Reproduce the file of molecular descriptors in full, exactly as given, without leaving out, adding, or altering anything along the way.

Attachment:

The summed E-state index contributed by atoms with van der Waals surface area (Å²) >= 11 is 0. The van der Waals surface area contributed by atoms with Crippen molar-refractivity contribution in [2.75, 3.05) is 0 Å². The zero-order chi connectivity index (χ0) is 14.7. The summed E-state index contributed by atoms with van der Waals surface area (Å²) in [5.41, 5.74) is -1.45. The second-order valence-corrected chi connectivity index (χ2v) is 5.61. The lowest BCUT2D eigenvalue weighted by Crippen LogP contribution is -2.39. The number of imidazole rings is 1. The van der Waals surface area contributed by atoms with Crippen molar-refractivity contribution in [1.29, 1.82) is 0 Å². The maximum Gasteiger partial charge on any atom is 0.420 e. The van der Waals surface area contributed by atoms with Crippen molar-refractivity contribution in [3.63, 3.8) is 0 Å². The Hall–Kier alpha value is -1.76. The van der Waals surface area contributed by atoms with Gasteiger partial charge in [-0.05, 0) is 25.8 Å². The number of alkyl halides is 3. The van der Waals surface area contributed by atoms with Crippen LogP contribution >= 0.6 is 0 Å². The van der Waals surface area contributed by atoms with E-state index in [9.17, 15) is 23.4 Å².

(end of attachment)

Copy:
The summed E-state index contributed by atoms with van der Waals surface area (Å²) >= 11 is 0. The van der Waals surface area contributed by atoms with Crippen molar-refractivity contribution in [2.75, 3.05) is 0 Å². The zero-order chi connectivity index (χ0) is 14.7. The summed E-state index contributed by atoms with van der Waals surface area (Å²) in [5.41, 5.74) is -1.45. The second-order valence-corrected chi connectivity index (χ2v) is 5.61. The lowest BCUT2D eigenvalue weighted by Crippen LogP contribution is -2.39. The number of imidazole rings is 1. The van der Waals surface area contributed by atoms with Crippen molar-refractivity contribution in [1.29, 1.82) is 0 Å². The maximum Gasteiger partial charge on any atom is 0.420 e. The van der Waals surface area contributed by atoms with Crippen molar-refractivity contribution in [3.63, 3.8) is 0 Å². The Hall–Kier alpha value is -1.76. The van der Waals surface area contributed by atoms with Gasteiger partial charge in [-0.05, 0) is 25.8 Å². The number of alkyl halides is 3. The van der Waals surface area contributed by atoms with Crippen LogP contribution >= 0.6 is 0 Å². The van der Waals surface area contributed by atoms with E-state index in [9.17, 15) is 23.4 Å².